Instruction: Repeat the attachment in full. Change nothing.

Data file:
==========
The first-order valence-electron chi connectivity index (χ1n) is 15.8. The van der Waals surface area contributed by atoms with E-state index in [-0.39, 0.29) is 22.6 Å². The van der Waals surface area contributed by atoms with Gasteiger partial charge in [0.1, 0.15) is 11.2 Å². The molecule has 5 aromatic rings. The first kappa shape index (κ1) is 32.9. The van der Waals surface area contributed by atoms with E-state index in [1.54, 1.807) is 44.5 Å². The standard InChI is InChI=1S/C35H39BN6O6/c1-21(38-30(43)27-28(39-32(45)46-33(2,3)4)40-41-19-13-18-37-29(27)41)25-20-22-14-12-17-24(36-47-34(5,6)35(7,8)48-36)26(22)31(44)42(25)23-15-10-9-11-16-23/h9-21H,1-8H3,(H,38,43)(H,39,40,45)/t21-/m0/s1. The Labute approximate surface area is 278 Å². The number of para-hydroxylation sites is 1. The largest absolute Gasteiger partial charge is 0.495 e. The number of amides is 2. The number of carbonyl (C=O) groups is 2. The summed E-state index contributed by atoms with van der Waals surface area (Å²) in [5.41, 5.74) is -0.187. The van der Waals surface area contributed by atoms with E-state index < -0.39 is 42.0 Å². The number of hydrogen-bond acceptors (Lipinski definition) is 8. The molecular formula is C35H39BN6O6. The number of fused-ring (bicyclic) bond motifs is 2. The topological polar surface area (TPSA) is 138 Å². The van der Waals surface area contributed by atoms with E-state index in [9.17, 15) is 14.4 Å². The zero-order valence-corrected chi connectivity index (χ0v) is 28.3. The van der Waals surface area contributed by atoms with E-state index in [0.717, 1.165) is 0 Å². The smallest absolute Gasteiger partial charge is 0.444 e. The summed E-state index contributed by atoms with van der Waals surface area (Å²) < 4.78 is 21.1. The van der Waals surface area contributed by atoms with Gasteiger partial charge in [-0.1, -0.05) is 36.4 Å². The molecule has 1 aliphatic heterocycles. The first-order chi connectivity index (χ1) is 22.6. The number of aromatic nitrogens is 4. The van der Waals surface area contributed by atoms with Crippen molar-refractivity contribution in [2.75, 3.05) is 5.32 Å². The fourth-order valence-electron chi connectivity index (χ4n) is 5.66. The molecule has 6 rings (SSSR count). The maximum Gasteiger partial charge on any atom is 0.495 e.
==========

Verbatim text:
The first-order valence-electron chi connectivity index (χ1n) is 15.8. The van der Waals surface area contributed by atoms with E-state index in [-0.39, 0.29) is 22.6 Å². The van der Waals surface area contributed by atoms with Gasteiger partial charge in [0.1, 0.15) is 11.2 Å². The molecule has 5 aromatic rings. The first kappa shape index (κ1) is 32.9. The van der Waals surface area contributed by atoms with E-state index in [1.54, 1.807) is 44.5 Å². The standard InChI is InChI=1S/C35H39BN6O6/c1-21(38-30(43)27-28(39-32(45)46-33(2,3)4)40-41-19-13-18-37-29(27)41)25-20-22-14-12-17-24(36-47-34(5,6)35(7,8)48-36)26(22)31(44)42(25)23-15-10-9-11-16-23/h9-21H,1-8H3,(H,38,43)(H,39,40,45)/t21-/m0/s1. The Labute approximate surface area is 278 Å². The number of para-hydroxylation sites is 1. The largest absolute Gasteiger partial charge is 0.495 e. The number of amides is 2. The number of carbonyl (C=O) groups is 2. The summed E-state index contributed by atoms with van der Waals surface area (Å²) in [5.41, 5.74) is -0.187. The van der Waals surface area contributed by atoms with E-state index < -0.39 is 42.0 Å². The number of hydrogen-bond acceptors (Lipinski definition) is 8. The molecular formula is C35H39BN6O6. The number of fused-ring (bicyclic) bond motifs is 2. The topological polar surface area (TPSA) is 138 Å². The van der Waals surface area contributed by atoms with E-state index in [9.17, 15) is 14.4 Å². The zero-order valence-corrected chi connectivity index (χ0v) is 28.3. The van der Waals surface area contributed by atoms with E-state index in [0.717, 1.165) is 0 Å². The smallest absolute Gasteiger partial charge is 0.444 e. The summed E-state index contributed by atoms with van der Waals surface area (Å²) < 4.78 is 21.1. The van der Waals surface area contributed by atoms with Gasteiger partial charge in [-0.1, -0.05) is 36.4 Å². The molecule has 1 aliphatic heterocycles. The first-order chi connectivity index (χ1) is 22.6. The number of aromatic nitrogens is 4. The van der Waals surface area contributed by atoms with Crippen molar-refractivity contribution in [2.75, 3.05) is 5.32 Å². The fourth-order valence-electron chi connectivity index (χ4n) is 5.66. The molecule has 6 rings (SSSR count). The maximum Gasteiger partial charge on any atom is 0.495 e.